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IS RELUCTANCE TO SHARE ALZHEIMER’S DISEASE BIOMARKER STATUS WITH A STUDY PARTNER A BARRIER TO PRECLINICAL TRIAL RECRUITMENT?

C.G. Cox, M.M. Ryan, D.L. Gillen, J.D. Grill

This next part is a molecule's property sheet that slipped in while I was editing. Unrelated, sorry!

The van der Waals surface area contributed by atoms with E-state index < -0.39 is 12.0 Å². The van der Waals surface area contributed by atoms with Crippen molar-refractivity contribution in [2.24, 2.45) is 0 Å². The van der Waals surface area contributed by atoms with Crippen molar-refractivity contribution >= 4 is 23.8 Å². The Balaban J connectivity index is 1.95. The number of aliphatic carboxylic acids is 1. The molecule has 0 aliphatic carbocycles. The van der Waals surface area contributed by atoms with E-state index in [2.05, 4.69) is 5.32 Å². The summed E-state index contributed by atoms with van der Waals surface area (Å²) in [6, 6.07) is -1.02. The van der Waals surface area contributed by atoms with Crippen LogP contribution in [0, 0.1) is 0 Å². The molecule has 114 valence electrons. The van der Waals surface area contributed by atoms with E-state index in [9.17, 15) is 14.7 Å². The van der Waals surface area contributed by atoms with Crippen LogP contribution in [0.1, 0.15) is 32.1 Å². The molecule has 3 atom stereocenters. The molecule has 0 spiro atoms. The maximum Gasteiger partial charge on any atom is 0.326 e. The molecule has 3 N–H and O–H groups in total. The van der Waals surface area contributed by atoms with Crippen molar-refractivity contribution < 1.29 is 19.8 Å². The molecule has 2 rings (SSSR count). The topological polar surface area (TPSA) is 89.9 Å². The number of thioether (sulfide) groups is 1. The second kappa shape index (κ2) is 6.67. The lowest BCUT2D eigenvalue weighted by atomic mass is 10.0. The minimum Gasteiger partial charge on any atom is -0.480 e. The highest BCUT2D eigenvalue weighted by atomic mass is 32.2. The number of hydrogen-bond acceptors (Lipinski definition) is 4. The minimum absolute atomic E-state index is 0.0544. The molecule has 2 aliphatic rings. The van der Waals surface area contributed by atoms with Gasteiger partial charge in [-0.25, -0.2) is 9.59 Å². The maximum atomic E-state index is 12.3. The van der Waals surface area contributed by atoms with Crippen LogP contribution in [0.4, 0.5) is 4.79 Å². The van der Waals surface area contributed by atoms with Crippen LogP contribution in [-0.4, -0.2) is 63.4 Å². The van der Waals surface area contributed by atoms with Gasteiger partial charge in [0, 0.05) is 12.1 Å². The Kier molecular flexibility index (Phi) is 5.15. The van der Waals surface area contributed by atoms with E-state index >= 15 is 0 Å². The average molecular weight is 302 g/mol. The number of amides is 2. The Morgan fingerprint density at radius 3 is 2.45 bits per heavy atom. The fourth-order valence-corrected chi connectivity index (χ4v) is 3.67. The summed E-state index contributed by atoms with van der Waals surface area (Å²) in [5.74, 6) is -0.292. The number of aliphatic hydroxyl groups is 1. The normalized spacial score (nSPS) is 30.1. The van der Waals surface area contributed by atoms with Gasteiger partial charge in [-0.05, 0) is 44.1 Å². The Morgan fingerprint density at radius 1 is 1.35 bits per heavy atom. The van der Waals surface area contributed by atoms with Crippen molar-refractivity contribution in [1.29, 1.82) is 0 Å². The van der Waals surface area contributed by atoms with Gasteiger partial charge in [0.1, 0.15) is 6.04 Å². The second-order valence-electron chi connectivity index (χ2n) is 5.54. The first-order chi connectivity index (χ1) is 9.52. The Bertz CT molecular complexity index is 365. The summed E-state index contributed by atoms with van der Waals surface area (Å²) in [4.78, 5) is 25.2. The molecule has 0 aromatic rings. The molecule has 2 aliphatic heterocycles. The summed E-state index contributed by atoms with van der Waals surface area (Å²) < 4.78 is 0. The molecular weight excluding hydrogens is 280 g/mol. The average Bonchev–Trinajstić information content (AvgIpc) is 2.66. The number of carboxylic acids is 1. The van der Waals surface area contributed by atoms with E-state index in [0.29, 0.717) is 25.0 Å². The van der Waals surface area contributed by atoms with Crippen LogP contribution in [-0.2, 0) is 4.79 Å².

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Background: Preclinical Alzheimer’s disease clinical trials test candidate treatments in individuals with biomarker evidence but no cognitive impairment. Participants are required to co-enroll with a knowledgeable study partner, to whom biomarker information is disclosed. Objective: We investigated whether reluctance to share biomarker results is associated with viewing the study partner requirement as a barrier to preclinical trial enrollment. Design: We developed a nine-item assessment on views toward the study partner requirement and performed in-person interviews based on a hypothetical clinical trial requiring biomarker testing and disclosure. Setting: We conducted interviews on campus at the University of California, Irvine. Participants: Two hundred cognitively unimpaired older adults recruited from the University of California, Irvine Consent-to-Contact Registry participated in the study. Measurements: We used logistic regression models, adjusting for potential confounders, to examine potential associations with viewing the study partner requirement as a barrier to preclinical trial enrollment. Results: Eighteen percent of participants reported strong agreement that the study partner requirement was a barrier to enrollment. Ten participants (5%) agreed at any level that they would be reluctant to share their biomarker result with a study partner. The estimated odds of viewing the study partner requirement as a barrier to enrollment were 26 times higher for these participants (OR=26.3, 95% CI 4.0, 172.3), compared to those who strongly disagreed that they would be reluctant to share their biomarker result. Overall, participants more frequently agreed with positive statements than negative statements about the study partner requirement, including 76% indicating they would want their study partner with them when they learned biomarker results. Conclusions: This is one of the first studies to explore how potential preclinical Alzheimer’s disease trial participants feel about sharing their personal biomarker information with a study partner. Most participants viewed the study partner as an asset to trial enrollment, including having a partner present during biomarker disclosure.